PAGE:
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Data from: Soil organic carbon and isotope composition response to topography and erosion in Iowa

    The dataset includes topographic information, soil properties, and 137Cs levels collected from a 15 ha cropland under soybean/maize (C3/C4) rotation in June 2002. The cropland is located in the central-western part of the Walnut Creek watershed, Story County, Iowa. 128 sampling locations were collected and three soil samples were obtained using a 3.2 cm-diameter push probe from the 0 to 30 cm soil layer within a 1 m × 1 m quadrat at each sampling location. Deeper soil samples were collected from 30 to 50 cm layers in locations where sediment deposition was observed. The three samples from each sampling location were mixed and analyzed to determine soil properties, SOC content and its carbon (C) isotope composition (C12 to C13 ratio), and 137Cs levels. For landscape topography of each sampling location, topographic metrics were derived from a digital elevation mode using LiDAR (Light Detection and Ranging) data. These data are useful in investigating the fate of eroded SOC in croplands and its responses to landscape topography.

    NAL Geodata

      The United States Department of Agriculture National Agricultural Library Geospatial Data catalog contains geographic location-based agricultural research data, imagery, research location context, and more. Users can search records representing a variety of datasets, maps and graphics, aerial and phenocam images, and other services.


        Panzea is an NSF-funded project called "Biology of Rare Alleles in Maize and its Wild Relatives". We are investigating the connection between phenotype (what we see) and genotype (the genes underlying the phenotype) - of complex traits in maize and its wild relative, teosinte, and specifically in how rare genetic variations contribute to overall plant function. These studies will enrich our knowledge of evolution, sustainable agriculture, and genetic diversity and conservation. Over the 10 years of the project, we have trained many new scientists at all levels and generated key resources for the public, teachers, and scientific researchers.

        Data from: Gas emissions from dairy barnyards

          To assess the magnitude of greenhouse gas (GHG) fluxes, nutrient runoff and leaching from dairy barnyards and to characterize factors controlling these fluxes, nine barnyards were built at the U.S. Dairy Forage Research Center Farm in Prairie du Sac, WI (latitude 43.33N, longitude 89.71W). The barnyards were designed to simulate outdoor cattle-holding areas on commercial dairy farms in Wisconsin. Each barnyard was approximately 7m x 7m; areas of barnyards 1-9 were 51.91, 47.29, 50.97, 46.32, 45.64, 46.30, 48.93, 48.78, 46.73 square meters, respectively. Factors investigated included three different surface materials (bark, sand, soil) and timing of cattle corralling. Each barnyard included a gravity drainage system that allowed leachate to be pumped out and analyzed. Each soil-covered barnyard also included a system to intercept runoff at the perimeter and drain to a pumping port, similar to the leachate systems.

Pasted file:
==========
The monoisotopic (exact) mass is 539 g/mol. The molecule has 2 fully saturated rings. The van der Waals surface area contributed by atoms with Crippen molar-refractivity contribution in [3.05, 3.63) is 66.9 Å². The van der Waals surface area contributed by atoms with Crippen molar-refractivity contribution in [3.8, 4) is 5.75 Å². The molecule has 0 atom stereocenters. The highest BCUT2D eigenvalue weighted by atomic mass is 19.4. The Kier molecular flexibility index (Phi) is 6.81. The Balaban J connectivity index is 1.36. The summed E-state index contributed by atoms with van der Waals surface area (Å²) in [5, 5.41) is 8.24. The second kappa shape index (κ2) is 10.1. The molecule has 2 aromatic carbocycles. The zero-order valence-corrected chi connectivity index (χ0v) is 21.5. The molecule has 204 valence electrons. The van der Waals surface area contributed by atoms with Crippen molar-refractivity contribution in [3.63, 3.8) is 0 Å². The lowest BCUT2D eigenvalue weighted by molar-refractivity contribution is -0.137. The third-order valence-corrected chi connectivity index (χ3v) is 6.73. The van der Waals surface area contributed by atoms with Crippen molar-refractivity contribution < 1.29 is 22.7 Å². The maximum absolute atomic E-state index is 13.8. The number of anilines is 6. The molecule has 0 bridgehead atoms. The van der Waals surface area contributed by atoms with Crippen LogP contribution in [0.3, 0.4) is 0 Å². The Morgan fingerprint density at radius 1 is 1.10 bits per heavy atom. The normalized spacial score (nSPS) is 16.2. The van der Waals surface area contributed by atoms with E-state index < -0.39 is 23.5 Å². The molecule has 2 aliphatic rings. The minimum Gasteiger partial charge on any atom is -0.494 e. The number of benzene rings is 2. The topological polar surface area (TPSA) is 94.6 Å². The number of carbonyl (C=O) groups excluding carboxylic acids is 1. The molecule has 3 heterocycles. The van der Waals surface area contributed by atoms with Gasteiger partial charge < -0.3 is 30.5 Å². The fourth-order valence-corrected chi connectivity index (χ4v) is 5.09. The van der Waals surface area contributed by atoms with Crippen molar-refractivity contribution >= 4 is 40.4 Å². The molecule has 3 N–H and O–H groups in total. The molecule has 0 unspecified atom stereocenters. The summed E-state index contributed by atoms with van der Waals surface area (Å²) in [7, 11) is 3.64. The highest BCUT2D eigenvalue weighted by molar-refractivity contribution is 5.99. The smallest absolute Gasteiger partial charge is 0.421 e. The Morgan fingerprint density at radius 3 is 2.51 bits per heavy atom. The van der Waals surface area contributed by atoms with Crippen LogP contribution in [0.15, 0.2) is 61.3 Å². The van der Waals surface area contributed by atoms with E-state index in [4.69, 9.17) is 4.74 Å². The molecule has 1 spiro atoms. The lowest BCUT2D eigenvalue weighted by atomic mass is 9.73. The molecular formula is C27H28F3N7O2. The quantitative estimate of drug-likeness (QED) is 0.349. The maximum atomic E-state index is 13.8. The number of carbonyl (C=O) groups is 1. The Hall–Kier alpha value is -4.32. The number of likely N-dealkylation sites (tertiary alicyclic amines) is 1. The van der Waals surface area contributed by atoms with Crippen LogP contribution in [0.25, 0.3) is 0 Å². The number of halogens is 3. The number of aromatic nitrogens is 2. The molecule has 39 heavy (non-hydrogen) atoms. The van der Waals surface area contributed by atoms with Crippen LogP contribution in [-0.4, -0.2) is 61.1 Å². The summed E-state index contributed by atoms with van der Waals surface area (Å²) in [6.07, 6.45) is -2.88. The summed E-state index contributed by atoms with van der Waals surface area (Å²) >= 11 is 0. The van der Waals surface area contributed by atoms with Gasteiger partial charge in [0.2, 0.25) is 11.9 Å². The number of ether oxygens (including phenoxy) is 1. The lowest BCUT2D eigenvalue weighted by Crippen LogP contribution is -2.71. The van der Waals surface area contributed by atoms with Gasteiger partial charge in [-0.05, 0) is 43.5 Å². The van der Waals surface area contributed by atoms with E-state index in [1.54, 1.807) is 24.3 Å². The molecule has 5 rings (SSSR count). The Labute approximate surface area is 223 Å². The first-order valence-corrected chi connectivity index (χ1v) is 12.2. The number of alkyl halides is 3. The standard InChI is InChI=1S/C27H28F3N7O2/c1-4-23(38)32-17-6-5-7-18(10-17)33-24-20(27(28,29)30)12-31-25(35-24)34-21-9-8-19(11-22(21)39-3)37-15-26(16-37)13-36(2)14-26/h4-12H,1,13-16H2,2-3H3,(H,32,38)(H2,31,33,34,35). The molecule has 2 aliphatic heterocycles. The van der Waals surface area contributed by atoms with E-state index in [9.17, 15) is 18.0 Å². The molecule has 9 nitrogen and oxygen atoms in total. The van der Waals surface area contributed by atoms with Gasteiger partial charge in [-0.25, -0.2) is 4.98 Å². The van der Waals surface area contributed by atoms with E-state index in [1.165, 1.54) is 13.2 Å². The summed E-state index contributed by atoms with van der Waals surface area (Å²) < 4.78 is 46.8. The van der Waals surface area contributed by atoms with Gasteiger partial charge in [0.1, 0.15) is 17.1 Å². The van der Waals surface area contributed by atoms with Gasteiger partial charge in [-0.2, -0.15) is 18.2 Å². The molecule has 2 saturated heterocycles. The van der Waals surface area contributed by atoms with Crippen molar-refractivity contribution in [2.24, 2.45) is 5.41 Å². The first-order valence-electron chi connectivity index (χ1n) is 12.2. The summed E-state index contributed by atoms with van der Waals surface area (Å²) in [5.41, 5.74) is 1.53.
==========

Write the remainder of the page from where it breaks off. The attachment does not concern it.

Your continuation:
Low-Disturbance Manure Incorporation

            The LDMI experiment (Low-Disturbance Manure Incorporation) was designed to evaluate nutrient losses with conventional and improved liquid dairy manure management practices in a corn silage (*Zea mays*) / rye cover-crop (*Secale cereale*) system. The improved manure management treatments were designed to incorporate manure while maintaining crop residue for erosion control. Field observations included greenhouse gas (GHG) fluxes from soil, soil nutrient concentrations, crop growth and harvest biomass and nutrient content, as well as monitoring of soil physical and chemical properties. Observations from LDMI have been used for parameterization and validation of computer simulation models of GHG emissions from dairy farms (Gaillard et al., submitted). The LDMI experiment was performed as part of the Dairy CAP.

            Feedstock Readiness Level Evaluations Summary Table v3.0

              The table in this dataset collates the results of the FSRL evaluations listed under the Farm2Fly Ag Data Commons datasets to enable users to quickly identify, review, and compare available evaluations. Feedstock readiness level evaluations are performed for a specific feedstock-conversion process combination and for a particular region. FSRL evaluations complement evaluations of Fuel Readiness Level (FRL) and environmental progress.

              Manure application methods for alfalfa-grass

                The MAMA experiment (Manure Application Methods for Alfalfa-Grass), from the USDA-ARS research station in Marshfield, WI was designed to evaluate nutrient and pathogen losses with conventional and improved liquid dairy manure management practices for alfalfa-grass production. Observations from MAMA have also been used for parameterization and validation of computer simulation models of greenhouse gas (GHG) emissions from dairy farms.

                Weevils of North America (WoNA)

                  The Weevils of North America (WoNA) (http://symbiota4.acis.ufl.edu/scan/portal/checklists/checklist.php?cl=1) is an emerging resource for occurrence information, habitus photographs, legacy descriptions, and interactive identification keys for the almost 400 genera and 3300 species of weevils (Coleoptera: Curculionoidea) in North America.